EXAIR and the Hierarchy of Controls

The CDC (Center for Disease Control) published a useful guide called “Hierarchy of Controls” that details (5) different types of control methods for exposure to occupational hazards while showing the relative effectiveness of each method.

NIOSH_Hierarchy_of_Controls
Hierarchy of Controls

 

The least effective methods are Administrative Controls and Personal Protective Equipment (PPE). Administrative Controls involve making changes to the way people perform the work and promoting safe practices through training. The training could be related to correct operating procedures, keeping the workplace clean, emergency response to incidents, and personal hygiene practices, such as proper hand washing after handling hazardous materials. PPE is the least effective method because the equipment (ear plugs, gloves, respirators, etc.) can become damaged, may be uncomfortable and not used, or used incorrectly.

In the middle range of effectiveness is Engineering Controls. These controls are implemented by design changes to the equipment or process to reduce or eliminate the hazard. Good engineering controls can be very effective in protecting people regardless of the the actions and behaviors of the workers. While higher in initial cost than Administrative controls or PPE, typically operating costs are lower, and a cost saving may be realized in the long run.

The final two, Elimination and Substitution are the most effective but can be the most difficult to integrate into an existing process. If the process is still in the design phase, it may be easier and less expensive to eliminate or substitute the hazard. Elimination of the hazard would be the ultimate and most effective method, either by removing the hazard altogether, or changing the work process so the hazard is no longer part of the process.

EXAIR can help your company follow the Hierarchy of Controls, and eliminate, or substitute the hazards of compressed air use with relative ease. 

Home of Intelligent Compressed Air Products

Engineers can eliminate loud and unsafe pressure nozzles with designs that utilize quiet and intelligent compressed air products such as Air NozzlesAir Knives and Air Amplifiers. Also, unsafe existing products such as air guns, can be substituted with EXAIR engineered solutions that meet the OSHA standards 29 CFR 1910.242(b) and 29 CFR 1910.95(a).

In summary, Elimination and Substitution are the most effective methods and should be used whenever possible to reduce or eliminate the hazard and keep people safe in the workplace. EXAIR products can be easily substituted for existing, unsafe compressed air products in many cases. And to avoid the hazard altogether, remember EXAIR when designing products  or processes which require compressed air use for cooling, cleaning, ejection, and more.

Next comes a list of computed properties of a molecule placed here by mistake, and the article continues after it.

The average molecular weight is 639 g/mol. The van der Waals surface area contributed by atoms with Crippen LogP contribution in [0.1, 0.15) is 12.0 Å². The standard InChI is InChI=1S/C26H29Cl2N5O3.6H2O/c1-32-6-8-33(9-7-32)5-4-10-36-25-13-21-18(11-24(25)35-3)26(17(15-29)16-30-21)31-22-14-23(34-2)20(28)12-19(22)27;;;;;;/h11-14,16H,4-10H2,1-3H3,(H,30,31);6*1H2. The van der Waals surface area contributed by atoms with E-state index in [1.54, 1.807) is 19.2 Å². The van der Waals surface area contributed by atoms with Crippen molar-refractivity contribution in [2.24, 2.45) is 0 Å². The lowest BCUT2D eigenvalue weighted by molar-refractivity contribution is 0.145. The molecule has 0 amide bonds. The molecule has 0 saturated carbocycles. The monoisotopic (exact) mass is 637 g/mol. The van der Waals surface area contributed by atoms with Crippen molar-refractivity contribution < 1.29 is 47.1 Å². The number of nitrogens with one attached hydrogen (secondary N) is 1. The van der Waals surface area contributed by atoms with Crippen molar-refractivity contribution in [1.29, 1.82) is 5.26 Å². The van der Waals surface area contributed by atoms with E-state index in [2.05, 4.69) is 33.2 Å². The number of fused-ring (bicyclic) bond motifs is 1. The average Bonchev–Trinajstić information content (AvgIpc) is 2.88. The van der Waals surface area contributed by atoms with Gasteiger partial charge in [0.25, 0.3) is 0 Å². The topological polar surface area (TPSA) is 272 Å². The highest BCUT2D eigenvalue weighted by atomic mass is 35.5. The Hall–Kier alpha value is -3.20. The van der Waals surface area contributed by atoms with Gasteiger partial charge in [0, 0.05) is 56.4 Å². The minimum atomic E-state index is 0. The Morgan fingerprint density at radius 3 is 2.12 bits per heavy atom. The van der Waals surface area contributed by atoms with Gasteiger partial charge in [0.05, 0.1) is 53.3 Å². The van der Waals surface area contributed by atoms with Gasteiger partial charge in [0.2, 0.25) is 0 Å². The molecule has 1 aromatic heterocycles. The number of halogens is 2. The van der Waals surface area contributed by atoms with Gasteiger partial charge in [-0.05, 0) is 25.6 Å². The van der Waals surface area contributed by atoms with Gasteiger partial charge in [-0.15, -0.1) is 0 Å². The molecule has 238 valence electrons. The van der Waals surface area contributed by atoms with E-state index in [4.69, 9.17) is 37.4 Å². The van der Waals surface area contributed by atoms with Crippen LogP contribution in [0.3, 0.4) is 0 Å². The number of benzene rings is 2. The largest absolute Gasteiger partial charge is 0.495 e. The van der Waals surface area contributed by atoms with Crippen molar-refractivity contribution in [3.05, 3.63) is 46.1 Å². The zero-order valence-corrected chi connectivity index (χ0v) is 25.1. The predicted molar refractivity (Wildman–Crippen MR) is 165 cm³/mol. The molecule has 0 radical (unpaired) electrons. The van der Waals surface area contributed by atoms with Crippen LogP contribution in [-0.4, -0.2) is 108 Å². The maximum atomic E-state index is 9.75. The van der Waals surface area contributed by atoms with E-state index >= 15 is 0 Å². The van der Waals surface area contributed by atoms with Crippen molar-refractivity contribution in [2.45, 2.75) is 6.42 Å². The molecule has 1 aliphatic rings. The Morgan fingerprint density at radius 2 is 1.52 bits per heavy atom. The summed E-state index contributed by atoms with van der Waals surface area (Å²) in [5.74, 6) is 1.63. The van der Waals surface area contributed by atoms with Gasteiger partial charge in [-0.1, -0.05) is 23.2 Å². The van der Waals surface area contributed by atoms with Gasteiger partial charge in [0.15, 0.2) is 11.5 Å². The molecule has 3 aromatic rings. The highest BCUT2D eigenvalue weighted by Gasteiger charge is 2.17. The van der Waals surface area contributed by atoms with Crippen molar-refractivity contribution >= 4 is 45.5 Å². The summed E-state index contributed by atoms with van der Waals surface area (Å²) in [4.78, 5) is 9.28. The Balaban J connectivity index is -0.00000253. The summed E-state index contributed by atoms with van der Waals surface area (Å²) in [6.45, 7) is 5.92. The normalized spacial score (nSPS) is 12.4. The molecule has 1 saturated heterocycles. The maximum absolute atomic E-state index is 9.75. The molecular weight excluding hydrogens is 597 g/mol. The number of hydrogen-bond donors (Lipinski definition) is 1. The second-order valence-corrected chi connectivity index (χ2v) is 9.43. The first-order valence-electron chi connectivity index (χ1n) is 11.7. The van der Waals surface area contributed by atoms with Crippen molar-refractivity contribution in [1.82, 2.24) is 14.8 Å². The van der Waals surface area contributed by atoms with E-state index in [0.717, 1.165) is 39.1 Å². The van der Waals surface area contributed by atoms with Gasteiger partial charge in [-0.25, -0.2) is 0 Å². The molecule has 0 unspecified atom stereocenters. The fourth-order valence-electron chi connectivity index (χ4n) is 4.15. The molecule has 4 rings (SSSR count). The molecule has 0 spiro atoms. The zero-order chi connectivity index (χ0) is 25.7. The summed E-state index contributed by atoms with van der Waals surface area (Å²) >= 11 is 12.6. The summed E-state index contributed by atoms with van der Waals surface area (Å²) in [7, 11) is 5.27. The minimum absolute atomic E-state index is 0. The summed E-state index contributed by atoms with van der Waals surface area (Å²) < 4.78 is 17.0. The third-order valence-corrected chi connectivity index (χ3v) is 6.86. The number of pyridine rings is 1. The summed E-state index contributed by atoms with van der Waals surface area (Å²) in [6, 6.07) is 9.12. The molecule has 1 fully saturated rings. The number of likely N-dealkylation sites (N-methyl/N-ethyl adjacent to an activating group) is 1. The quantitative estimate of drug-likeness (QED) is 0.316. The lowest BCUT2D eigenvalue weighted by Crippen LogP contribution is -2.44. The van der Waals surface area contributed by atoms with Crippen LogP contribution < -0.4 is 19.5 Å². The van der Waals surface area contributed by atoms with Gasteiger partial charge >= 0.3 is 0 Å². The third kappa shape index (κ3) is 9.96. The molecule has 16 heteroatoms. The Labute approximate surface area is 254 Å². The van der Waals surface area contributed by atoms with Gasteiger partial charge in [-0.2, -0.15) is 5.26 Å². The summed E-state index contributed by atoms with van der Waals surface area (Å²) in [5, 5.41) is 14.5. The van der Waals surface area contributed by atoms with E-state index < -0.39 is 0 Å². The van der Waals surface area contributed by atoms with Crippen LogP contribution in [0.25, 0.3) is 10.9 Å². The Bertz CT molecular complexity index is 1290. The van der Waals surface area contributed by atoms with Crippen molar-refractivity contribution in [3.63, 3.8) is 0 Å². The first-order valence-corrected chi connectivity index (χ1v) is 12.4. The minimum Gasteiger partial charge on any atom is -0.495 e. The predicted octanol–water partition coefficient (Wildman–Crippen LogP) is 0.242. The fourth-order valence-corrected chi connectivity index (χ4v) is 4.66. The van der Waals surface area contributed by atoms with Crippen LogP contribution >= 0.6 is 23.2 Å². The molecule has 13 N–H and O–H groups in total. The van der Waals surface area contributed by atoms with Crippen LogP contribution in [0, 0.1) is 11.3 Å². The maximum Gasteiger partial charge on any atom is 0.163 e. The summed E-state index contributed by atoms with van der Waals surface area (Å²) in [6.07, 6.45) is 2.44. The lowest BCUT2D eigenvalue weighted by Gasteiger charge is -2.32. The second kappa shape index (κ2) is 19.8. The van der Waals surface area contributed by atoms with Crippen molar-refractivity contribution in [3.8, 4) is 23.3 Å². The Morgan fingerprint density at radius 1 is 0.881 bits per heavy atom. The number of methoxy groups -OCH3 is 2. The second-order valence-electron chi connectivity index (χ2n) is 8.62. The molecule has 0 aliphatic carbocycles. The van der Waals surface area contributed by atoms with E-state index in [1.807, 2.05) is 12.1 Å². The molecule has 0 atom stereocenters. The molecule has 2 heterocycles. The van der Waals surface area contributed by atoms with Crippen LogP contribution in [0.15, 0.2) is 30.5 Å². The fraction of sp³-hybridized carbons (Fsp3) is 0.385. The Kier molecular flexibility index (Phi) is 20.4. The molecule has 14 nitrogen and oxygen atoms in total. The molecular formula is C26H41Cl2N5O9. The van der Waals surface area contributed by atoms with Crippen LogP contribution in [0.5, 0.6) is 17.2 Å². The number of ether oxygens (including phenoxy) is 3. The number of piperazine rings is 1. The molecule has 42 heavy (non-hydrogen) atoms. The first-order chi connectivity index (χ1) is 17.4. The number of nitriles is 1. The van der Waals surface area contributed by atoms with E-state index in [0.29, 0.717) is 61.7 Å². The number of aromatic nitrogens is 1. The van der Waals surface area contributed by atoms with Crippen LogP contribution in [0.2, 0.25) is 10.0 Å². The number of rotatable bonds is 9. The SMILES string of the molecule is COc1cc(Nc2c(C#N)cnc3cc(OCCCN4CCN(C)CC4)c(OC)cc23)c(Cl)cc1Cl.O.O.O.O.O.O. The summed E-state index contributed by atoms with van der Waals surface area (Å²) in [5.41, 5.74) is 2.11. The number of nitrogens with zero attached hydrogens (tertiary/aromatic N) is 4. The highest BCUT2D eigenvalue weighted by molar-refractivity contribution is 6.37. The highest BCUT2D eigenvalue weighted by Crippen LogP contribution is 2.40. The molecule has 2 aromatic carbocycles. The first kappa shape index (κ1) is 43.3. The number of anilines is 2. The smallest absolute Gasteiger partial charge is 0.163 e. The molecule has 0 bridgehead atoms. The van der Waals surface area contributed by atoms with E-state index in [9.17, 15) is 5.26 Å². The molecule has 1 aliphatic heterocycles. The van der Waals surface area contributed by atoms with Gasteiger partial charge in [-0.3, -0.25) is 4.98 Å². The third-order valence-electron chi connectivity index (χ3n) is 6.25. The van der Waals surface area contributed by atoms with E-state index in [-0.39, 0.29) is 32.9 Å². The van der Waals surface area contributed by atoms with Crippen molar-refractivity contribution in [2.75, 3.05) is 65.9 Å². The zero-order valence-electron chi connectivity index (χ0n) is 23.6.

If you have questions about the Hierarchy of Controls and safe compressed air usage from any of the 15 different EXAIR Intelligent Compressed Air® Product lines, feel free to contact EXAIR and myself or any of our Application Engineers can help you determine the best solution.

Jordan Shouse
Application Engineer

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Hierarchy of Controls Image:  used from  Public Domain

Meet New EXAIR Application Engineer, Dann Woellert

I’m one of the newest to join the team of ‘airheads’ here at EXAIR. By airheads I mean application engineers. These guys have forgotten more about compressed air applications than most will ever know. I’m humbled to join this team of compressed air vigilantes.

The cool thing about the group is that everyone comes from a different industry, and brings a unique perspective to the game. My windy road here has come through a couple of industries – Printing, Restaurant Equipment, Automotive, and Label & Packaging – all of which use the intelligent compressed air devices EXAIR manufactures. Most recently I was a product manager in the roll-fed label industry, which uses Line Vacs to pull waste from slitter and rewinders for collection. We also used Super Ion Air Knives to reduce static when marrying silicon coated plastic liner to the label face stock. It’s important to have a consistent pull on the waste so that clean slits can be made in the product. That’s important downstream to the printer and label converters, and even further to the end user who places the finished label on a bourbon bottle.

I’ve also seen the value of Cabinet Coolers a in hot manufacturing environment, where temperatures over 110 degrees could shut down a panel faster than you can say lost profits. One of EXAIR’s latest products, the Soft Grip Super Air Scraper would also be invaluable to operators who clean out the attritors, which mix dried pigment into viscous varnish.